Tuesday 24 December 2013

A Ben Lomond Traverse: Part 1

Travel Tasmania’s Midland Highway between Launceston and Hobart, and only fog – real or metaphorical – will stop you from noticing the Ben Lomond plateau. It vaults above the relatively flat northern midlands, a dolerite island more than 18 000 hectares in area, most of it over 1300m above sea level.

From the highway its southern edge, Stacks Bluff (1527m), looks like a giant loaf looming over the Fingal Valley, its enormous dolerite slices seemingly caught in a frozen topple. At its northern end the plateau tops out at Legges Tor, at 1572m Tasmania’s second highest point.

[Walking south across the Ben Lomond Plateau] 
The plateau is named after the Scottish Ben Lomond: Beinn Laomainn in Gaelic, (which translates as “Beacon Mountain”). It sits above the eastern shore of Loch Lomond, in the south of the Scottish Highlands. At 974m it is nearly 600m lower than its Tasmanian namesake. Scots do homesickness well, having also “found” Ben Lomonds in New Zealand, California and Trinidad.

During the 1980s I had seen plenty of the northern part of “our” Ben Lomond, as I scrambled around Legges Tor and the nearby crags, and snow-played on its ski slopes. I’d missed out on trips to Stacks Bluff, though I knew plenty who had been there. Curiously I knew no-one who had ever walked the length of the plateau, just a few skiers who had done the nearly 30km return run as a day trip.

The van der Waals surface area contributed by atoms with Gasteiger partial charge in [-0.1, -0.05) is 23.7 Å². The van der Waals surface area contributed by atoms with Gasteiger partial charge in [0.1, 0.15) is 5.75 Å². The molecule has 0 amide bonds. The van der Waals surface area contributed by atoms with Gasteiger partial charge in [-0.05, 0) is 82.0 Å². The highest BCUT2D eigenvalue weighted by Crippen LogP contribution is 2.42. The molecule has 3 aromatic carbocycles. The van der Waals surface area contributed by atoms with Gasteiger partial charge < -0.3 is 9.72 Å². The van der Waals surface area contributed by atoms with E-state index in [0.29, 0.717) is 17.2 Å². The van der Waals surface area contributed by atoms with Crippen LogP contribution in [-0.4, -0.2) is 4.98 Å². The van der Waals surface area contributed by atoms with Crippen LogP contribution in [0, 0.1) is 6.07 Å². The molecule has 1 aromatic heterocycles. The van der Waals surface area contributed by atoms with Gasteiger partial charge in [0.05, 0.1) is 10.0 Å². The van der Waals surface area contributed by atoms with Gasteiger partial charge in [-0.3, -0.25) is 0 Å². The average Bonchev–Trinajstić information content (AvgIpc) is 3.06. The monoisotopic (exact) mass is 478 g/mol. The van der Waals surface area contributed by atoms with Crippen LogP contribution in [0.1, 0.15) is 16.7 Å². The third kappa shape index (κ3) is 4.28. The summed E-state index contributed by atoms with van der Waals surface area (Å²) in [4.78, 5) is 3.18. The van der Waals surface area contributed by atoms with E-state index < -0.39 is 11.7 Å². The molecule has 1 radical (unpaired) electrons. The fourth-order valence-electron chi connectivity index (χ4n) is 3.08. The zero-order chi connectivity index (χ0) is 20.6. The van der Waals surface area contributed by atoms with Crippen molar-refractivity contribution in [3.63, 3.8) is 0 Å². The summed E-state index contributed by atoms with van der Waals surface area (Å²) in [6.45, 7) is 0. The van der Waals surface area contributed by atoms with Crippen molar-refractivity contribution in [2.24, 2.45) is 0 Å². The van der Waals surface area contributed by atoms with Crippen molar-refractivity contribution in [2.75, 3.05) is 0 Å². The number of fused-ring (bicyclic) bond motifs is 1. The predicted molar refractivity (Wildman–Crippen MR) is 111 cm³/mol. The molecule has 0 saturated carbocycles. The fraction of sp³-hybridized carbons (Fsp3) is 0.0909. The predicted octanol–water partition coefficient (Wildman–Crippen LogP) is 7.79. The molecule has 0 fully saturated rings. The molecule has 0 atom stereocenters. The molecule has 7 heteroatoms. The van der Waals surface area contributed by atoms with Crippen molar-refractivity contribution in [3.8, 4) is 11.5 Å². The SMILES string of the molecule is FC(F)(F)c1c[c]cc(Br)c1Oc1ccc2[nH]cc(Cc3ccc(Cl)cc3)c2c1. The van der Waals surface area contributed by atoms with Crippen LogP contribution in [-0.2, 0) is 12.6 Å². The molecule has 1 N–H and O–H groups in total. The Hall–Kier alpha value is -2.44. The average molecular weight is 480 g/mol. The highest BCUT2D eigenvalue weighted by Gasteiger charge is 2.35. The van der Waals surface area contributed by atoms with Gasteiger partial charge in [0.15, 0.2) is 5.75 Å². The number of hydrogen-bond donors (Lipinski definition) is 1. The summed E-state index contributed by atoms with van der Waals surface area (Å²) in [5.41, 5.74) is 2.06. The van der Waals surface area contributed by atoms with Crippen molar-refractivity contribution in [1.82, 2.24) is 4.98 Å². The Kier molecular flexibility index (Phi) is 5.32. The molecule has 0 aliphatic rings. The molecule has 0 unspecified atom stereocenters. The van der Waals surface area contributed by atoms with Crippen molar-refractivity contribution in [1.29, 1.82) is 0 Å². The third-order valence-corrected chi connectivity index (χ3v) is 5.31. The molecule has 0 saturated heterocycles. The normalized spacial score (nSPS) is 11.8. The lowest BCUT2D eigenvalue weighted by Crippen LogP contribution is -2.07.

I began to ponder what it would be like to walk through that high country for a couple of days. I’d walked and camped at altitude in Tasmania many times. But in my experience most of our country above 1400m is narrow, steep and peaky. You pick your way up and around boulder fields, through steep, scrubby creeks, over high, ruckled moors. But the Ben promised to be wide open and big-skied.

I wondered if it might be a little like the Central Plateau, although few sections of that are much above 1200m. And the extra altitude of Ben Lomond robs it of two of the Central Plateau’s features: trees and substantial lakes. I next thought about other large, flat-topped mountains in Tasmania, like Mt Massif on the Du Cane Range, and the Olympus Plateau above leeuwuleena/Lake St Clair. They certainly reach similar altitudes to the Ben, and are substantially above the tree-line. But next to Ben Lomond they are pygmy’s knuckles to a giant’s fist. Ten minutes walking would see you across Massif, and even the longest section of Olympus would take only a few hours. To traverse the Ben Lomond plateau would take near enough to two days of walking. It promised to be a high walk in a league of its own.

So to the research. I needed to consider where to start and finish, where to camp, and the state of walking tracks. The last was the easiest to answer. What walking tracks? Between the ski field and Stacks Bluff there was no regular track, just some ski poles at the start of a cross-country trail that was now rarely used. On the other hand there was no forest, and supposedly little scrub. It looked like being an open, off-track alpine ramble.